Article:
You’re My Best Friend

The Friend-Like Relationship

Without exception, successful brands are characterised by a friend-like relationship with their customers.

While both Servant brands and Friend brands must have unique functions, sensory experiences, and communications, it is the intensity with which a customer feels those attributes that lifts a brand from a servant to a friend.

Friend-like brand relationships typically provide significant amounts of brand loyalty and word of mouth recommendation. They can also help brands to command a price premium and, in general, consumers are more willing to forgive mistakes.

A key requirement for a brand to be considered a friend is that it aligns with the customers’ own values.

Most brands recognise this and include a statement on sustainability on their websites. Unfortunately, consumers now expect sustainable practices of all brands and it no longer a USP.

While brands should look for any opportunities to make a statement on their values, the most powerful ones are where a brand leverages one of its own special qualities.

A great example was the release by Darrell Lea of Liquorice Allsorts-inspired makeup for Mardi Gras and Pride.

For the release, Darrell Lea changed the name of its Liquorice Allsorts product to Darrell Lea Loves Allsorts. The brand collaborated with The Lip Lab – an Australian cosmetic brand – to launch the initiative with the aim of supporting the inclusivity and diversity of society. 

It is important for brands considering these types of initiatives to ensure that they cannot be accused of “greenwashing”. For Darrell Lea, this involved developing the concept in collaboration with QLife – an Australian LGBTIQ+ phone and webchat service for people who need support on their issues such as sexuality, identity or gender.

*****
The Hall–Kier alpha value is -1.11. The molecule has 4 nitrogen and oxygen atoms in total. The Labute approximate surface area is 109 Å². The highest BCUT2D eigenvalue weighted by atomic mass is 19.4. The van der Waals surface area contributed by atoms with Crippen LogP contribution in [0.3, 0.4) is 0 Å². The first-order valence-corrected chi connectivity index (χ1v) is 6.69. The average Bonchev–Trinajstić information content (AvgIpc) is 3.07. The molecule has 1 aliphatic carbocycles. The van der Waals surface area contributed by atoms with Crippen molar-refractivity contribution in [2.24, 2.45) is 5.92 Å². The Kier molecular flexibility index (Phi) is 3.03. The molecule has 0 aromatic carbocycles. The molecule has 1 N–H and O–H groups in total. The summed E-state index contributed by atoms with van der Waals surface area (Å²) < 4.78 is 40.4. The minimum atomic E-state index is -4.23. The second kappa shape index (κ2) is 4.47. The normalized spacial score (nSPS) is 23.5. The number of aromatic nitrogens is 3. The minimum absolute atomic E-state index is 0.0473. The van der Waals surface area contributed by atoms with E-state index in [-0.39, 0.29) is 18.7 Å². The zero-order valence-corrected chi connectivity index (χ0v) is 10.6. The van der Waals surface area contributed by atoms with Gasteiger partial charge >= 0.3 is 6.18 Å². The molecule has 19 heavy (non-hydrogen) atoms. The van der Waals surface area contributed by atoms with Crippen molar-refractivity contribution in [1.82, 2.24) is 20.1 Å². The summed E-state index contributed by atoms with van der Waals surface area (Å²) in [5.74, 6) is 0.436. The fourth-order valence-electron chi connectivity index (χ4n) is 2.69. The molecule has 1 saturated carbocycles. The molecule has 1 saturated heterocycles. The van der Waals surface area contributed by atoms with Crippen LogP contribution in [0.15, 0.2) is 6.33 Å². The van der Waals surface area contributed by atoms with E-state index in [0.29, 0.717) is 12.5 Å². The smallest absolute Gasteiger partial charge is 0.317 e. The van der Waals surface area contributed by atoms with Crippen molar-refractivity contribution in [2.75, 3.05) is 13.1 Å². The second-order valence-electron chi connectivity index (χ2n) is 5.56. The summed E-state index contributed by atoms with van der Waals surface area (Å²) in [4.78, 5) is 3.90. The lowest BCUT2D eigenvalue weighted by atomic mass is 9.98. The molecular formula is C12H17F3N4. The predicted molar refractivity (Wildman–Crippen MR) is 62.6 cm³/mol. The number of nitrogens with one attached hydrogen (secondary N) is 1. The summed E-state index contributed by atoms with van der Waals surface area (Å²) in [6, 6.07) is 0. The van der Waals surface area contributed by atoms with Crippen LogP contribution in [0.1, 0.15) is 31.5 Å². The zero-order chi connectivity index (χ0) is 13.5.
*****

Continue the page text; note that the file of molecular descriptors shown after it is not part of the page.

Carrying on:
Getting it Right (Most of the time)

In 2021, the broad consumer movement to remove the stigma
from periods was instrumental in Woolworths’ decision to rebrand its feminine hygiene section to “period care”. In making the announcement, Woolworths managing director Natalie Davis said, “Many of us still tread around using the word period as if it’s inappropriate or something to be ashamed of. The truth is periods are a very natural part of life.” 19

BONDS Bloody Comfy Period Bikini reflects those personal values to create a strong brand fit with the customer’s inner self and values.

BONDS entered the market by offering a variety of comfy undie shapes, with different absorbencies available so one could use them any day of their flow. The kicker: kinder for the environment as unlike disposable feminine hygiene products, the Bonds Bloody Comfy Period Undies are designed to be worn, again and again, reducing the heavy flow of single-use products going into landfills. The underwear market leader ultimately wanted to offer women of all ages a reusable option that would not compromise their comfort or the brand’s hipster-like aesthetic.

This was another way in which the brand demonstrated its fit with the personal values around sustainability.

A key element of the product launch campaign involved working with six female Australian artists to create Unplugged – a bespoke, acoustic-style album of songs inspired by the artist’s own period experience while wearing Bonds Bloody Comfy Undies. By associating the product with the existing strong emotional connections held by the artists with their fans, BONDS immediately became a “friend of a friend” and not just another product on the shelf.

The album was promoted across multiple channels, including Triple J and an integrated communications campaign based on “Live Life Unplugged” catchphrase. The campaign was highly successful, delivering a sales increase of 356%, 12.1 million media impressions, 190k+ listens across all platforms, and a 54% average YouTube VTR.20

Approximately 9 months later, BONDS ran another integrated communications campaign based on Cheer Bleeders, a specially created cheer team, and recorded multiple cheers based on the “Cheer Thru The Bleed” tag. The campaign sought to highlight the product’s functional features during physical activity while reinforcing its unique brand positioning.



Written by Grant Davidson
Grant is the founding partner and head of strategy at Davidson Branding. Over his 30 year career, Grant has developed world’s best practice knowledge and expertise through his studies at Harvard Business School and his experience working with global leading brands.
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